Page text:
Saturday we saw a different part of China, Guilin, one of the four cities originally opened for tourism. The Chinese are extremely proud of this beautiful area as well they should be. It is even pictured on the back of their twenty dollar bill. We cruised forty miles down the Li River surrounded by strangely shaped limestone hills shrouded in mist. Wow! What a treat for the eyes and a feast for our lungs. Standing outside on the deck was wonderful. Beijing only has about 10% humidity so is extremely dry, but Guilin has about 60% humidity year round. Our lungs just soaked up the good karma. It was also fun to see how the people lived along the river. Hard to believe we had just left a city packed with millions. When the boat docked you find yourself in a very small city of only 30,000. It was fun shopping in their market and unlike Egypt and Istanbul they didn't force you to look.
While on the river, a small fishing boat hooked up to our bigger boat. The kitchen is on the back of our boat, so out comes the chef and gives the woman his order. She nets four or five very active fish from her containers, some snails, and some vegetables. Can't say the food wasn't fresh. They offered us turtle and different crustaceans. They also offered us snake wine. They either slaughter the snake and mix it with the wine or drown it whole in the wine. As you might imagine, no takers from our group on any of the extras.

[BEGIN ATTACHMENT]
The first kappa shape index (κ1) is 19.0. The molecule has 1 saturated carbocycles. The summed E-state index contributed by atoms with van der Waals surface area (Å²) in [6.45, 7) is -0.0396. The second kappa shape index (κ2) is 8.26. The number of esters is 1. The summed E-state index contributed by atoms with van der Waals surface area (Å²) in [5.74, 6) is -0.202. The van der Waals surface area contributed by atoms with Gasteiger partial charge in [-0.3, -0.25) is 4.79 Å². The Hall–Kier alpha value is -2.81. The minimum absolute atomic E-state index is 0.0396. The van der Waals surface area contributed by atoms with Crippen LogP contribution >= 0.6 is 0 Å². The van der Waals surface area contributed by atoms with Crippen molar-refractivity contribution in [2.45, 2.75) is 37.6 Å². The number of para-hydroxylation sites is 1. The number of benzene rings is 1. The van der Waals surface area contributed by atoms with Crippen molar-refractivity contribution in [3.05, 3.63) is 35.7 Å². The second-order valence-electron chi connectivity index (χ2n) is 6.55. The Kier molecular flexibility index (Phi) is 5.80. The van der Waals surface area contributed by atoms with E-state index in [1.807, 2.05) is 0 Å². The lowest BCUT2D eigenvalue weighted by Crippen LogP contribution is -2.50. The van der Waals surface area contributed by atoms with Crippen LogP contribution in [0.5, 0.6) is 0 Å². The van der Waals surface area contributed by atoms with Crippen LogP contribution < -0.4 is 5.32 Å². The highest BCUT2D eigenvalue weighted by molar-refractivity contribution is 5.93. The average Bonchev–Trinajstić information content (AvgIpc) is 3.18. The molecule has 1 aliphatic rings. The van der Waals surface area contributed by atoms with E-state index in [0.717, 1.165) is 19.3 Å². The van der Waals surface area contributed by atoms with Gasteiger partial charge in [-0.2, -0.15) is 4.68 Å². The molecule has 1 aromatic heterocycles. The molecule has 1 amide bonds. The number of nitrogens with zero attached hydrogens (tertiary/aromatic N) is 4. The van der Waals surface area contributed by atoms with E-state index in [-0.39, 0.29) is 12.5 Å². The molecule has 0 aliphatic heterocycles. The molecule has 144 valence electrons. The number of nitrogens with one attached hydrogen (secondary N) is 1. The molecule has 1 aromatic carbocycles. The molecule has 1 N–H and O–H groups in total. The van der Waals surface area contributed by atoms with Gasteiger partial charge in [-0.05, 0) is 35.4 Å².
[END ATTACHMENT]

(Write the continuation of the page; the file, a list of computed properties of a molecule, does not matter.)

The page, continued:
Our local guide explained in great detail about farming rice. The most interesting fact is that under Communism a farmer could harvest only twenty-five baskets of rice from his one-sixth of an acre and once he was allowed to keep everything over the price for the land he must pay the government; he could harvest one hundred baskets from the same piece of land.
After our tour, we flew to Hong Kong. Immediately, you could feel the difference. First of all the bus driver stayed in his own lane and wasn't playing chicken with the other vehicles on the road. Traffic lights were for real and not just a suggestion. He stopped for pedestrians in the street. Once we neared our hotel, we all gave a sigh of "Oh it's like home." Next to the hotel there is an Outback, Ruth Chris's, Sticky Fingers Barbeque, etc. Tom and I went out and had pizza. It was very pleasant to not guess what we were eating. Today we will tour Hong Kong.
Do not be too timid and squeamish about your actions. All life is an experiment.Ralph Waldo Emerson
Confucius say – He who keeps danger in mind will rest safely in his seat.
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Tom & Holly